13. Swift713


    Dec 4, 2006
    Florence, Ma
    I still don't understand how a compressor would do this without cranking it way up. I have found that I need a much lighter setting for my fretless acoustic than for my fretted but that's about very subtle dynamics and string noise. For me, the compressor adds to a certain punch and focus giving my signal a little more rubberyness. It's a happy feeling.
    Yes, I'm an addict.
  14. blubolt


    May 18, 2005
    Turlock, CA
    I've left the Compressor and the Sonic Stomp on for almost 2 years now. You just can't beat it for punch when you drop into those big, BIG Moments of a tune. If it works for you and your situation then roll with it.
  15. René_Julien


    Jun 26, 2008
    I'm an addict too. I always play with a compressor on. I have a great rack compressor but I phased it out... for a pedal (smaller off course, lighter.)

    I'm playing through a BOSS CS-3 (stock) for the time being. Despite bongo's review I for one am very satisfied with a stock CS-3.
    Off course I suspect it won't be the last compressor I'll ever own. GAS is always lurking.

    And I really don't understand the "limiting my range and dynamics" comments.
    By that logic playing through an all-tube amp, or having an overdrive or preamp constantly on (like VT Bass or BDDI) for mild drive is also limiting your range and dynamics.
    Or simply owning a cab without tweeters is in fact limiting your range.
    Not want to stir something up. :) Just think about it.

    Nothing wrong with mild overdrive as an effect or all-tube amps. I like some of em too.
    And I don't like tweeters either.

    As long as you get the job done. Either it is with or without a compressor, with or without a tube amp, with or without some kind of pedal,...

    Different strokes for different folks.
  16. in the studio always, live not so much. it's cool when I play w/ a pick, but generally I don't care if I have it or not . . . I rarely bring it out w/ me anymore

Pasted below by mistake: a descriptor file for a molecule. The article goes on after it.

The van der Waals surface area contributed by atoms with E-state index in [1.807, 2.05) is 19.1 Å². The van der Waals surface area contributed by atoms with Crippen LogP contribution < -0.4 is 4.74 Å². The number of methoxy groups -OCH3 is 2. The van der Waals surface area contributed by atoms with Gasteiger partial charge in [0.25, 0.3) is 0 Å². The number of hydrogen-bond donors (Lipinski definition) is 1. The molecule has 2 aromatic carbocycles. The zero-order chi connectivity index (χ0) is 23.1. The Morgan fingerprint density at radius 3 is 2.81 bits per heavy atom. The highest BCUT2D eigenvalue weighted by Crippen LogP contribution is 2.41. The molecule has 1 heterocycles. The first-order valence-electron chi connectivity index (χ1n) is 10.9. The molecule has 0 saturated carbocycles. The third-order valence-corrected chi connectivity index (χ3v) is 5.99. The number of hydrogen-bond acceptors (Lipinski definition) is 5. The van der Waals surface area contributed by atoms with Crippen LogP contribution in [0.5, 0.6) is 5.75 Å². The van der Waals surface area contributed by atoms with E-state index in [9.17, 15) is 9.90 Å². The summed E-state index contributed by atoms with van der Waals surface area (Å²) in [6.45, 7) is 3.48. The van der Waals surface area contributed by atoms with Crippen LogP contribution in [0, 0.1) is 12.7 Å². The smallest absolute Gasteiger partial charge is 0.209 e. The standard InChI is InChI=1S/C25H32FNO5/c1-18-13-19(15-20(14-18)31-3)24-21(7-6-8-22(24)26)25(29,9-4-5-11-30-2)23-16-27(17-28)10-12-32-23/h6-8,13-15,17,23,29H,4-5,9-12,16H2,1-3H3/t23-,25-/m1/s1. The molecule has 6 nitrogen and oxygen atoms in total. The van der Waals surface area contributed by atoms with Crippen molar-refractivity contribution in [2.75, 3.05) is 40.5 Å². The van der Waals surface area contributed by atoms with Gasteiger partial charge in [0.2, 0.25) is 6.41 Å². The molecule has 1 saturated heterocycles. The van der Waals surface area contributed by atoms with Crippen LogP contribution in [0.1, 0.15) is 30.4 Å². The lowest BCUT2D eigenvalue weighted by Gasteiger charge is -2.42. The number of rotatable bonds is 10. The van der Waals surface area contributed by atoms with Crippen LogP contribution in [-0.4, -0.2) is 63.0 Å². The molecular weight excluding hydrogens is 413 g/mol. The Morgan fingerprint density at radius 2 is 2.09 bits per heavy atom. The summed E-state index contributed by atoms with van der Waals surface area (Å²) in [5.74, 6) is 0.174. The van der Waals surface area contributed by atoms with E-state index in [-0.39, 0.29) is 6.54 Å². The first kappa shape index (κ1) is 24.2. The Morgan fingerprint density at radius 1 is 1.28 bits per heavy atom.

17. Looks like the way an effect sounds is pretty much in the ears of the beholder.

    I wanted to get an OC-3, then I saw people bash the pulp out of it regarding tracking issues and what not. By sheer contrast, it got lots of love on a recent thread.

    Then again I loved the idea of owning something like a (stock) CS-3 but Bongo's reviews convinced me against getting it. Now I'm perplexed.

    NB: I can't get a modded CS-3 where I come from, I could try modding it myself but I'm not really confident enough to try it out.
  18. bongomania

    bongomania Supporting Member Commercial User

    Oct 17, 2005
    PDX, OR
    owner, OVNIFX and OVNILabs
    Very true, always! My reviews are just one man's ears... beholding... :p
  19. René_Julien


    Jun 26, 2008
    Don't get me wrong, I love my CS-3 but I realize it's not the best compressor out there.
    And bongo is probably right about everything in his review.

    For me it does the job just fine, it delivers the sound I go for.
    Yup, the is some low-end rolloff... you know what, that fine by me. :)
    I'm a growler, not a boomer. :ninja:

    Same about the OC-3. A lot of people bash that pedal, even I don't like it.
    That is to say, it didn't was what I desired. And I am a bit prejudice because IMO there are several pedals that are just a little bit better.
    That is no grounds for calling the OC-3 a bad pedal.
    If it works for you all the better.
    If you become the next Chancellor or Wholstenblah-blah... in 10 years time the dudes around here will pay 800$ for a (by then) discontinued OC-3. :)
  20. guroove


    Oct 13, 2009
    Buffalo, NY
    My optostomp compressor doesn't seem to do anything, except add some brightness when I have it plugged in to my B-25, but I got it so that my DI sound has close to the same compression as the amp. It seems to me that it's more one of those "feel" things. The audience doesn't notice it one bit, but the strings kind of feel different with it on. Does anyone else have this experience, or am I smoking too much?